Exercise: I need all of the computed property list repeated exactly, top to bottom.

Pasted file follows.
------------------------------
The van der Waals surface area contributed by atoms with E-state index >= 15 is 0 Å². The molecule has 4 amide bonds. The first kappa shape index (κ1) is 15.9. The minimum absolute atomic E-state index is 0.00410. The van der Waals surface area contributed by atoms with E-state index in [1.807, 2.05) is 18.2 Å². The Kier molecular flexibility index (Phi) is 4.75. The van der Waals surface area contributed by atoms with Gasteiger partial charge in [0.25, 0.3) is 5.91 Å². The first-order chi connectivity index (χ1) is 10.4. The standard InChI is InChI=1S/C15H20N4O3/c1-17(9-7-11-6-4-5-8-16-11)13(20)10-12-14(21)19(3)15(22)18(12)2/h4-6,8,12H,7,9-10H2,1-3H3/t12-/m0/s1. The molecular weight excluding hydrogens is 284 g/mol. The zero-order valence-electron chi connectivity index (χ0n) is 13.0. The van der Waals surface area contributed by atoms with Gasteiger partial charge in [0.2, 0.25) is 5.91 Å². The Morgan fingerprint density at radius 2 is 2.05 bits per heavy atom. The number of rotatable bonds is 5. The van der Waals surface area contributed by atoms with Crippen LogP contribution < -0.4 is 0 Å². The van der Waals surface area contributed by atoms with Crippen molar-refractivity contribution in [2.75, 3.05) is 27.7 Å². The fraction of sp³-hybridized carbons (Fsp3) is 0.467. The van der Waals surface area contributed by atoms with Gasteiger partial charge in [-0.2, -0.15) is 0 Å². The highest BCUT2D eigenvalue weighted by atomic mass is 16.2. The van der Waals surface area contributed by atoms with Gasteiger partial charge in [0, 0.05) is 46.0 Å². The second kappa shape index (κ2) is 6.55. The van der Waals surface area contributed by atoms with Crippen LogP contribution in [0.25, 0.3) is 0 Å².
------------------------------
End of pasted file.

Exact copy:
The van der Waals surface area contributed by atoms with E-state index >= 15 is 0 Å². The molecule has 4 amide bonds. The first kappa shape index (κ1) is 15.9. The minimum absolute atomic E-state index is 0.00410. The van der Waals surface area contributed by atoms with E-state index in [1.807, 2.05) is 18.2 Å². The Kier molecular flexibility index (Phi) is 4.75. The van der Waals surface area contributed by atoms with Gasteiger partial charge in [0.25, 0.3) is 5.91 Å². The first-order chi connectivity index (χ1) is 10.4. The standard InChI is InChI=1S/C15H20N4O3/c1-17(9-7-11-6-4-5-8-16-11)13(20)10-12-14(21)19(3)15(22)18(12)2/h4-6,8,12H,7,9-10H2,1-3H3/t12-/m0/s1. The molecular weight excluding hydrogens is 284 g/mol. The zero-order valence-electron chi connectivity index (χ0n) is 13.0. The van der Waals surface area contributed by atoms with Gasteiger partial charge in [0.2, 0.25) is 5.91 Å². The Morgan fingerprint density at radius 2 is 2.05 bits per heavy atom. The number of rotatable bonds is 5. The van der Waals surface area contributed by atoms with Crippen LogP contribution < -0.4 is 0 Å². The van der Waals surface area contributed by atoms with Crippen molar-refractivity contribution in [2.75, 3.05) is 27.7 Å². The fraction of sp³-hybridized carbons (Fsp3) is 0.467. The van der Waals surface area contributed by atoms with Gasteiger partial charge in [-0.2, -0.15) is 0 Å². The highest BCUT2D eigenvalue weighted by atomic mass is 16.2. The van der Waals surface area contributed by atoms with Gasteiger partial charge in [0, 0.05) is 46.0 Å². The second kappa shape index (κ2) is 6.55. The van der Waals surface area contributed by atoms with Crippen LogP contribution in [0.25, 0.3) is 0 Å².